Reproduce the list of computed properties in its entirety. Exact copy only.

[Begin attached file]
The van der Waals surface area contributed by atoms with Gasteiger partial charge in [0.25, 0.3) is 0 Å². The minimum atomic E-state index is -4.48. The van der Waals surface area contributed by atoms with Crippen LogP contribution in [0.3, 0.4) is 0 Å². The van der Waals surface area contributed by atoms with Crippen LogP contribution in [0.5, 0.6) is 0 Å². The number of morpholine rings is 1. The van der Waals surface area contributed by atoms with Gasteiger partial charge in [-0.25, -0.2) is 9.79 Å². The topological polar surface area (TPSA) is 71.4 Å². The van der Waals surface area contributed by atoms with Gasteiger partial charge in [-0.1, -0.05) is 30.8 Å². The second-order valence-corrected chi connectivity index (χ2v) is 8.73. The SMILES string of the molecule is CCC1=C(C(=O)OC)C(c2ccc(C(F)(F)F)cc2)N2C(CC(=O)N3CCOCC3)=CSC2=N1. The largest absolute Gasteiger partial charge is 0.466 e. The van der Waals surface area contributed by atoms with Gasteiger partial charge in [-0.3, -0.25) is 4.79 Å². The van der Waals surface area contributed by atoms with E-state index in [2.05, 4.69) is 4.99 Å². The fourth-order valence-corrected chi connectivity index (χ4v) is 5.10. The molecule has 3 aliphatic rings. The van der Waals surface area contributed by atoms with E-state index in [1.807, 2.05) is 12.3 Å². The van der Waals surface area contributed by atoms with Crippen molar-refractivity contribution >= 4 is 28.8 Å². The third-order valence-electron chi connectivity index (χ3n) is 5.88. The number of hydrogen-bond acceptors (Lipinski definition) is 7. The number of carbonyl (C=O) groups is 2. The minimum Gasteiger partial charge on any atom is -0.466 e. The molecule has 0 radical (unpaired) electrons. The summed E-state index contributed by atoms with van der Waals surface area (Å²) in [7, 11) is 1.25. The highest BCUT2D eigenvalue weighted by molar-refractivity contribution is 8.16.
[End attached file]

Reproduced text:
The van der Waals surface area contributed by atoms with Gasteiger partial charge in [0.25, 0.3) is 0 Å². The minimum atomic E-state index is -4.48. The van der Waals surface area contributed by atoms with Crippen LogP contribution in [0.3, 0.4) is 0 Å². The van der Waals surface area contributed by atoms with Crippen LogP contribution in [0.5, 0.6) is 0 Å². The number of morpholine rings is 1. The van der Waals surface area contributed by atoms with Gasteiger partial charge in [-0.25, -0.2) is 9.79 Å². The topological polar surface area (TPSA) is 71.4 Å². The van der Waals surface area contributed by atoms with Gasteiger partial charge in [-0.1, -0.05) is 30.8 Å². The second-order valence-corrected chi connectivity index (χ2v) is 8.73. The SMILES string of the molecule is CCC1=C(C(=O)OC)C(c2ccc(C(F)(F)F)cc2)N2C(CC(=O)N3CCOCC3)=CSC2=N1. The largest absolute Gasteiger partial charge is 0.466 e. The van der Waals surface area contributed by atoms with Gasteiger partial charge in [-0.3, -0.25) is 4.79 Å². The van der Waals surface area contributed by atoms with E-state index in [2.05, 4.69) is 4.99 Å². The fourth-order valence-corrected chi connectivity index (χ4v) is 5.10. The molecule has 3 aliphatic rings. The van der Waals surface area contributed by atoms with E-state index in [1.807, 2.05) is 12.3 Å². The van der Waals surface area contributed by atoms with Crippen molar-refractivity contribution >= 4 is 28.8 Å². The third-order valence-electron chi connectivity index (χ3n) is 5.88. The number of hydrogen-bond acceptors (Lipinski definition) is 7. The number of carbonyl (C=O) groups is 2. The minimum Gasteiger partial charge on any atom is -0.466 e. The molecule has 0 radical (unpaired) electrons. The summed E-state index contributed by atoms with van der Waals surface area (Å²) in [7, 11) is 1.25. The highest BCUT2D eigenvalue weighted by molar-refractivity contribution is 8.16.